Huangshan: the Magical Yellow Mountain   Recently updated !


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When we were standing in a thunderstorm, with spectacular lightning, sheltering from the torrential rain that was threatening to go over the TOP of my shoes it didn’t seem to be a good idea that we’d said “screw the weather” and continue with our planned trip to Huangshan, the Yellow Mountain.

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We’d already conquered fears and Mount Huashan, and despite the calf trembling pain of the few days after that, we’d gone back for more. This time, it wasn’t a sacred mountain, just another item on the Bucket List.

Not as easy to get to either. To get here, after our sojourn to Nanjing, we’d had to take an afternoon train south to Huangshan.  The train station that actually is not near the mountain Huangshan, but actually the town of Tunxi (but it’s called Huangshan).

We stayed in our cheapest accommodation to date, at 65 CNY, we paid just GBP 6.50 or (USD 10 ish) for our 10 hours or so in the very good value, but don’t look too hard Yongle Hostel literally on top of the station in Tunxi.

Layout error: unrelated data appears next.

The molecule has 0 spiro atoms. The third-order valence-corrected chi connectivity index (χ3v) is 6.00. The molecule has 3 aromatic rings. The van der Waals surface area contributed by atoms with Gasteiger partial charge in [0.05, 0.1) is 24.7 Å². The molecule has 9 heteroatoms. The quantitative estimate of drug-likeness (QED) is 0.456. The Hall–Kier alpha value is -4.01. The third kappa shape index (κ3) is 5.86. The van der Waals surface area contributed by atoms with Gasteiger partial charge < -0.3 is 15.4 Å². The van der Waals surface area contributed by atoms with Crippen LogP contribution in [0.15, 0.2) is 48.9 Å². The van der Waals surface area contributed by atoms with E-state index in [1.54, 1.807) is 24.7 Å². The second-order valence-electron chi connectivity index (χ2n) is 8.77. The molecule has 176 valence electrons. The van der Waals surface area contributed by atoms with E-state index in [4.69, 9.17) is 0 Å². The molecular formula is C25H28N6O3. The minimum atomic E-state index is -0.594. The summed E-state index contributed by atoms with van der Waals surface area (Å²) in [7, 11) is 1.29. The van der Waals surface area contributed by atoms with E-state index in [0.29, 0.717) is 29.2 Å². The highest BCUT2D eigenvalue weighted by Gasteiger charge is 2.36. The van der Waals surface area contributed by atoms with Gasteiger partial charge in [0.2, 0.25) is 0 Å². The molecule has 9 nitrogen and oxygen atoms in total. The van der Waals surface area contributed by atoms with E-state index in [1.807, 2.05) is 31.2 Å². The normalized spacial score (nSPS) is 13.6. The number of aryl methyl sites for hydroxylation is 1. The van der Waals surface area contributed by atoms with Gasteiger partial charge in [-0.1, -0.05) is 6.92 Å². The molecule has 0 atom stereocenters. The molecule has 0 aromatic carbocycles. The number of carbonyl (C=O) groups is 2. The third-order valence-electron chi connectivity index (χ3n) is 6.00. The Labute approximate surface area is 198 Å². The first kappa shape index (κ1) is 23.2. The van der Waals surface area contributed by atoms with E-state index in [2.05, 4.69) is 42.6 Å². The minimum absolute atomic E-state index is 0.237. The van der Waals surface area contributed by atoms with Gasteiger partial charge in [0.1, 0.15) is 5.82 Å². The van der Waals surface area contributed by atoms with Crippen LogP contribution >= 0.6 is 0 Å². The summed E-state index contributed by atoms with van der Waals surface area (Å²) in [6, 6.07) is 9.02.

We stumbled over the bus to the town at the base of Huangshan, paid our 22 CNY and bounced around the back seat of the bus for an hour until we arrived in Tankou.  This is often also called Huangshan, just I think to confuse us westerners.

We sweated our way down the main street, looking for both the bus station and also the Ala Hotel, which cunningly provides pictures of what it looks like in the dark, but not the daylight. 7 locals later we were in the lobby asking to store our bags until we arrived back for our booking 36 hours later. No problem.

Map from Ala

Map from Ala

The great team at the reception desk through a three way English-Chinese conversation also provided what I think is the best map of Huangshan.  They suggested a route for us to walk and arranged to buy our bus tickets for on onward trip to Hangzhou once we’d returned.

Minutes later we were heading for the bus station and the 18 CNY tickets to take us to the Huangshan ticket office. This was going to be another of those not cheap visits to a Chinese mountain.

Our shuttle bus took us to the East Steps base, where in torrential rain we bought our 230 CNY (YOUCH! that’s GBP 23) tickets for the mountain and the single cable car ticket, another 80 CNY. By just after noon we were zooming up a very misty, drizzle bound Yellow Mountain on the Yongu cableway, or telpher.